Does providing “Compromised treatment” equate to “Compromised care” or could it be considered “Appropriatech”?


  • Leanne Sykes Head of Department of Prosthodontics, University of Pretoria, South Africa
  • Jurie Kok
  • Portia T Nethononda Department of Prosthodontics, School of Dentistry, Faculty of Health Sciences, University of Pretoria, South Africa



aesthetics, invasive


Teeth are sensory structures that play a part in many different aspects of a patient’s life, including mastication, speech, smiling and aesthetics. As such they can affect both their functional and psychosocial wellbeing and quality of life. Unfortunately, these vital components can be lost due to caries, periodontal disease, dental trauma or iatrogenic damage. Dental practitioners should aim to provide treatment that will save and/or restore compromised or diseased teeth whenever possible. This may include direct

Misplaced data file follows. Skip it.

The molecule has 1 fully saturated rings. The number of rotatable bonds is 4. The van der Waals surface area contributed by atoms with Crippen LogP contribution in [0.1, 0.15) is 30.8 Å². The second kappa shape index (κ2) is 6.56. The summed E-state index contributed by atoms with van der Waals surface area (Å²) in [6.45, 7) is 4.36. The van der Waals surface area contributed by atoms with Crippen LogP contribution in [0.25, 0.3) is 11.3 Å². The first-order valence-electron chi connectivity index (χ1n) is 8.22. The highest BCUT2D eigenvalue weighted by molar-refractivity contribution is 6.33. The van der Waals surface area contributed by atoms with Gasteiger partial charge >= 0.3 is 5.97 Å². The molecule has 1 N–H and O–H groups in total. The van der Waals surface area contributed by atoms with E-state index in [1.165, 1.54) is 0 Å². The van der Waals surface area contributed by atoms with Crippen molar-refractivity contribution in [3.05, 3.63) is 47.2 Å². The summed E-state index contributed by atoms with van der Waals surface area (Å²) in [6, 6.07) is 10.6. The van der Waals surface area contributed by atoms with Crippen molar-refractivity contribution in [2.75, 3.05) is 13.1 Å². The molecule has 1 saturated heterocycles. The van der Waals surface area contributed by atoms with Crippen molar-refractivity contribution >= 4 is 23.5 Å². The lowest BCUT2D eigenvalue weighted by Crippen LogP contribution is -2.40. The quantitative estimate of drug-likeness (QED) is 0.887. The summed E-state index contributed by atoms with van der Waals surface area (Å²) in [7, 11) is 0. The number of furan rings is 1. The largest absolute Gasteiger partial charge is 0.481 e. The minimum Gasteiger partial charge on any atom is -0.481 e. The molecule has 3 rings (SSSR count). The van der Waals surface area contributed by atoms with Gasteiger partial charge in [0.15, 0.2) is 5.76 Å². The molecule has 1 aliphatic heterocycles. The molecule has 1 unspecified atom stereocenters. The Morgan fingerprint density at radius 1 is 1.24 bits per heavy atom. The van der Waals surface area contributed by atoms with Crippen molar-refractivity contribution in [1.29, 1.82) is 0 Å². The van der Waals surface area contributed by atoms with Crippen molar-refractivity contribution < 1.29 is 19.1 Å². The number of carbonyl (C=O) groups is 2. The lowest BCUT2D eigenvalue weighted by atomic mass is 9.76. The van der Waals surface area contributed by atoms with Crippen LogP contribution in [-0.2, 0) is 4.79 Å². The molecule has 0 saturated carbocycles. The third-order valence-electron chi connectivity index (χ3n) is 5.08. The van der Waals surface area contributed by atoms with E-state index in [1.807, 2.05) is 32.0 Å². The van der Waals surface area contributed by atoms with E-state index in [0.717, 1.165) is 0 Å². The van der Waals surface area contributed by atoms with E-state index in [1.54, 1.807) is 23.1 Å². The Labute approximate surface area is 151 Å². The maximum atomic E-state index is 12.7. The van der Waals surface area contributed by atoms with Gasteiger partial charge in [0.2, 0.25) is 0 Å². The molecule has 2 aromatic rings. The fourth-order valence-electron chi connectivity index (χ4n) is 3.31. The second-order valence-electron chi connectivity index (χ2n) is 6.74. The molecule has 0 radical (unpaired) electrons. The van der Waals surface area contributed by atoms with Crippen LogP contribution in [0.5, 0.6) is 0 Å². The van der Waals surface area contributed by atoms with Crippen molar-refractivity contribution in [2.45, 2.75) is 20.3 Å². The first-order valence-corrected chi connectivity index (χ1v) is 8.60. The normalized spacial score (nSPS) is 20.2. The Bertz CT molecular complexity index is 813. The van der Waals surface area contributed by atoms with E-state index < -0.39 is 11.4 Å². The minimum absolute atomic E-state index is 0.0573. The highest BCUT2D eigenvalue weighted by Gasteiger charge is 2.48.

or indirect restorations, endodontics, periodontal therapy and even reimplantation or autotransplantation in specific cases.1 Despite the wide range of treatment possibilities, oral rehabilitation is often not available, accessible or affordable to all patients.2 To try to “provide treatment for the many”, cost-effective procedures may need to be considered. However, this cost-cutting cannot be achieved by “ignoring sound prosthodontic principles” and needs to have some form of quality control.2 This paper will give a brief review of
the controversial cervical margin relocation technique. It will then use this as an example for how a clinician can debate whether the provision of “compromised treatment” equates to inferior care, or if it could be considered appropriate for the given situation. They need to also ensure that the chosen treatment is safe, adheres to evidence-based principles and still provides quality of care.


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How to Cite

Sykes, L., Kok, J., & Nethononda, P. T. (2023). Does providing “Compromised treatment” equate to “Compromised care” or could it be considered “Appropriatech”?. South African Dental Journal, 78(06), 321–322.

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